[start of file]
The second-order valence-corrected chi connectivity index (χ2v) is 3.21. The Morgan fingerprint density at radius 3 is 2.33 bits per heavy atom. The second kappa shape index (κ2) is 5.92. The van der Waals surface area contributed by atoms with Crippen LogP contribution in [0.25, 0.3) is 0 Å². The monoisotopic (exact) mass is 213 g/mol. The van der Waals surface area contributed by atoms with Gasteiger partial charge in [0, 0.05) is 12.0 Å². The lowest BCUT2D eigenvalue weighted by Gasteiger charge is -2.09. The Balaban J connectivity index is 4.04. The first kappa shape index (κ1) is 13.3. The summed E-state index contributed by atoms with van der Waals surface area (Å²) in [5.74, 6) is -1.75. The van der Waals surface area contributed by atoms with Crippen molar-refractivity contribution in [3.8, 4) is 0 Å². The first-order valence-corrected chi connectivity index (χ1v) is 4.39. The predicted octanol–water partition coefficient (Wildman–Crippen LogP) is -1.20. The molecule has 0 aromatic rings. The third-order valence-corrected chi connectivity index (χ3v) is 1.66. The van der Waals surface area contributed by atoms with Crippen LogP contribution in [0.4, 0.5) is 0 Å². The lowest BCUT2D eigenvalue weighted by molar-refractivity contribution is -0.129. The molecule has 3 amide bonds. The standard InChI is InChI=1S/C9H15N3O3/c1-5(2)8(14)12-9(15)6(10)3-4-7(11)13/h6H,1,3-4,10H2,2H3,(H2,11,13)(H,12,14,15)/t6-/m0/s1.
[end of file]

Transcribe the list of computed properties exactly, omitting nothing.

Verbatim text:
The second-order valence-corrected chi connectivity index (χ2v) is 3.21. The Morgan fingerprint density at radius 3 is 2.33 bits per heavy atom. The second kappa shape index (κ2) is 5.92. The van der Waals surface area contributed by atoms with Crippen LogP contribution in [0.25, 0.3) is 0 Å². The monoisotopic (exact) mass is 213 g/mol. The van der Waals surface area contributed by atoms with Gasteiger partial charge in [0, 0.05) is 12.0 Å². The lowest BCUT2D eigenvalue weighted by Gasteiger charge is -2.09. The Balaban J connectivity index is 4.04. The first kappa shape index (κ1) is 13.3. The summed E-state index contributed by atoms with van der Waals surface area (Å²) in [5.74, 6) is -1.75. The van der Waals surface area contributed by atoms with Crippen molar-refractivity contribution in [3.8, 4) is 0 Å². The first-order valence-corrected chi connectivity index (χ1v) is 4.39. The predicted octanol–water partition coefficient (Wildman–Crippen LogP) is -1.20. The molecule has 0 aromatic rings. The third-order valence-corrected chi connectivity index (χ3v) is 1.66. The van der Waals surface area contributed by atoms with Crippen LogP contribution in [0.4, 0.5) is 0 Å². The lowest BCUT2D eigenvalue weighted by molar-refractivity contribution is -0.129. The molecule has 3 amide bonds. The standard InChI is InChI=1S/C9H15N3O3/c1-5(2)8(14)12-9(15)6(10)3-4-7(11)13/h6H,1,3-4,10H2,2H3,(H2,11,13)(H,12,14,15)/t6-/m0/s1.